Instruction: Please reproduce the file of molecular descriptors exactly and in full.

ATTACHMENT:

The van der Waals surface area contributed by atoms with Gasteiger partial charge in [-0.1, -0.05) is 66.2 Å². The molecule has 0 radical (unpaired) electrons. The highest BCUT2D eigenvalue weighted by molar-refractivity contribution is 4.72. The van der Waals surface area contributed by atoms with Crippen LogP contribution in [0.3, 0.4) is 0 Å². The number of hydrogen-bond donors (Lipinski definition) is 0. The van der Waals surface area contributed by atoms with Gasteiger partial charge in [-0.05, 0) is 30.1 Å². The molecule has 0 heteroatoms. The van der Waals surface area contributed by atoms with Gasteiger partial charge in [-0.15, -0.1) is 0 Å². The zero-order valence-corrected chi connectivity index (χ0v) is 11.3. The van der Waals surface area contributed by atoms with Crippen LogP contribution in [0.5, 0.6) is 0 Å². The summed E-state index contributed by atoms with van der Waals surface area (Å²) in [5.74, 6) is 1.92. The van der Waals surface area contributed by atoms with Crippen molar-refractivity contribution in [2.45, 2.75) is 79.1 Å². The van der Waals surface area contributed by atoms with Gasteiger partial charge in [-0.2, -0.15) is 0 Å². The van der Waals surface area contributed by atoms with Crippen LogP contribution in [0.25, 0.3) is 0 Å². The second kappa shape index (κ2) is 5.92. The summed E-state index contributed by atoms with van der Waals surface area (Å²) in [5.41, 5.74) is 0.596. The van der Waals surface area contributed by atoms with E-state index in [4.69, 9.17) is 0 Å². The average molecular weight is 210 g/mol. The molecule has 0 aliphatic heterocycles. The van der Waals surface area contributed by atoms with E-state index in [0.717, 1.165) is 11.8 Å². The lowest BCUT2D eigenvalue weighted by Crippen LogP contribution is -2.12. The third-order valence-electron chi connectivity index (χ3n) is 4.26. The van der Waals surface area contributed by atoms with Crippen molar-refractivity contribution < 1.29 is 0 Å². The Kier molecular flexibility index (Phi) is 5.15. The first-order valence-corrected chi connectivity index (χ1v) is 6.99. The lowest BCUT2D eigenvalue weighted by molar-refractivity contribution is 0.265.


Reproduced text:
The van der Waals surface area contributed by atoms with Gasteiger partial charge in [-0.1, -0.05) is 66.2 Å². The molecule has 0 radical (unpaired) electrons. The highest BCUT2D eigenvalue weighted by molar-refractivity contribution is 4.72. The van der Waals surface area contributed by atoms with Crippen LogP contribution in [0.3, 0.4) is 0 Å². The number of hydrogen-bond donors (Lipinski definition) is 0. The van der Waals surface area contributed by atoms with Gasteiger partial charge in [-0.05, 0) is 30.1 Å². The molecule has 0 heteroatoms. The van der Waals surface area contributed by atoms with Gasteiger partial charge in [-0.15, -0.1) is 0 Å². The zero-order valence-corrected chi connectivity index (χ0v) is 11.3. The van der Waals surface area contributed by atoms with Crippen LogP contribution in [0.5, 0.6) is 0 Å². The summed E-state index contributed by atoms with van der Waals surface area (Å²) in [5.74, 6) is 1.92. The van der Waals surface area contributed by atoms with Crippen molar-refractivity contribution in [2.45, 2.75) is 79.1 Å². The van der Waals surface area contributed by atoms with Gasteiger partial charge in [-0.2, -0.15) is 0 Å². The van der Waals surface area contributed by atoms with Crippen LogP contribution in [0.25, 0.3) is 0 Å². The second kappa shape index (κ2) is 5.92. The summed E-state index contributed by atoms with van der Waals surface area (Å²) in [5.41, 5.74) is 0.596. The van der Waals surface area contributed by atoms with E-state index in [4.69, 9.17) is 0 Å². The average molecular weight is 210 g/mol. The molecule has 0 aliphatic heterocycles. The van der Waals surface area contributed by atoms with E-state index in [0.717, 1.165) is 11.8 Å². The lowest BCUT2D eigenvalue weighted by Crippen LogP contribution is -2.12. The third-order valence-electron chi connectivity index (χ3n) is 4.26. The van der Waals surface area contributed by atoms with Crippen molar-refractivity contribution < 1.29 is 0 Å². The Kier molecular flexibility index (Phi) is 5.15. The first-order valence-corrected chi connectivity index (χ1v) is 6.99. The lowest BCUT2D eigenvalue weighted by molar-refractivity contribution is 0.265.